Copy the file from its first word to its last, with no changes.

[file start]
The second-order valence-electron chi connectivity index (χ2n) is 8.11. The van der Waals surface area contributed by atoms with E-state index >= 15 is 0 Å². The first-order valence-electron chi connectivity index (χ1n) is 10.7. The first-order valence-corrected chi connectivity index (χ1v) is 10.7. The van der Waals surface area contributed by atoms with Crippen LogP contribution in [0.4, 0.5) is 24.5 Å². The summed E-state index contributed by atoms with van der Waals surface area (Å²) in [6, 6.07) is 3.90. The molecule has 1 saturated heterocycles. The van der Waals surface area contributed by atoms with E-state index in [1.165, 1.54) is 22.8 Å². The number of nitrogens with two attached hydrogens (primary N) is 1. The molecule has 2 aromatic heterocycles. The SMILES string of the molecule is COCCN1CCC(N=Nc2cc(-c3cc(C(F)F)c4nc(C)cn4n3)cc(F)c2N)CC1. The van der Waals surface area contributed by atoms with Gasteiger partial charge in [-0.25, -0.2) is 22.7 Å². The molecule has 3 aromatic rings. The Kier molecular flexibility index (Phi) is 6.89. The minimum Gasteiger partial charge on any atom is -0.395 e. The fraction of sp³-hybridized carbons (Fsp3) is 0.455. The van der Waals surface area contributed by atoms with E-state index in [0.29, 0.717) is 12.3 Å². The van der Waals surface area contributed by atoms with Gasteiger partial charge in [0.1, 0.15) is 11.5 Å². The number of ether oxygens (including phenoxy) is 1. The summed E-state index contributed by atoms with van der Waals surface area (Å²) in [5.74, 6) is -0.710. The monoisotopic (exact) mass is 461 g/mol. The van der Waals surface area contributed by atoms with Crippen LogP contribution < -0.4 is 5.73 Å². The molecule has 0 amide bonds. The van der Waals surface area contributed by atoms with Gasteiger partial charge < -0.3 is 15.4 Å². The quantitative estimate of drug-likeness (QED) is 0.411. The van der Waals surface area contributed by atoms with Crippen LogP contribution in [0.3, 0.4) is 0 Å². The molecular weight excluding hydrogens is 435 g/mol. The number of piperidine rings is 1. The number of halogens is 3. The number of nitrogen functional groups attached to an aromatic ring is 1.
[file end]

The second-order valence-electron chi connectivity index (χ2n) is 8.11. The van der Waals surface area contributed by atoms with E-state index >= 15 is 0 Å². The first-order valence-electron chi connectivity index (χ1n) is 10.7. The first-order valence-corrected chi connectivity index (χ1v) is 10.7. The van der Waals surface area contributed by atoms with Crippen LogP contribution in [0.4, 0.5) is 24.5 Å². The summed E-state index contributed by atoms with van der Waals surface area (Å²) in [6, 6.07) is 3.90. The molecule has 1 saturated heterocycles. The van der Waals surface area contributed by atoms with E-state index in [1.165, 1.54) is 22.8 Å². The number of nitrogens with two attached hydrogens (primary N) is 1. The molecule has 2 aromatic heterocycles. The SMILES string of the molecule is COCCN1CCC(N=Nc2cc(-c3cc(C(F)F)c4nc(C)cn4n3)cc(F)c2N)CC1. The van der Waals surface area contributed by atoms with Gasteiger partial charge in [-0.25, -0.2) is 22.7 Å². The molecule has 3 aromatic rings. The Kier molecular flexibility index (Phi) is 6.89. The minimum Gasteiger partial charge on any atom is -0.395 e. The fraction of sp³-hybridized carbons (Fsp3) is 0.455. The van der Waals surface area contributed by atoms with E-state index in [0.29, 0.717) is 12.3 Å². The van der Waals surface area contributed by atoms with Gasteiger partial charge in [0.1, 0.15) is 11.5 Å². The number of ether oxygens (including phenoxy) is 1. The summed E-state index contributed by atoms with van der Waals surface area (Å²) in [5.74, 6) is -0.710. The monoisotopic (exact) mass is 461 g/mol. The van der Waals surface area contributed by atoms with Crippen LogP contribution < -0.4 is 5.73 Å². The molecule has 0 amide bonds. The van der Waals surface area contributed by atoms with Gasteiger partial charge < -0.3 is 15.4 Å². The quantitative estimate of drug-likeness (QED) is 0.411. The van der Waals surface area contributed by atoms with Crippen LogP contribution in [0.3, 0.4) is 0 Å². The molecular weight excluding hydrogens is 435 g/mol. The number of piperidine rings is 1. The number of halogens is 3. The number of nitrogen functional groups attached to an aromatic ring is 1.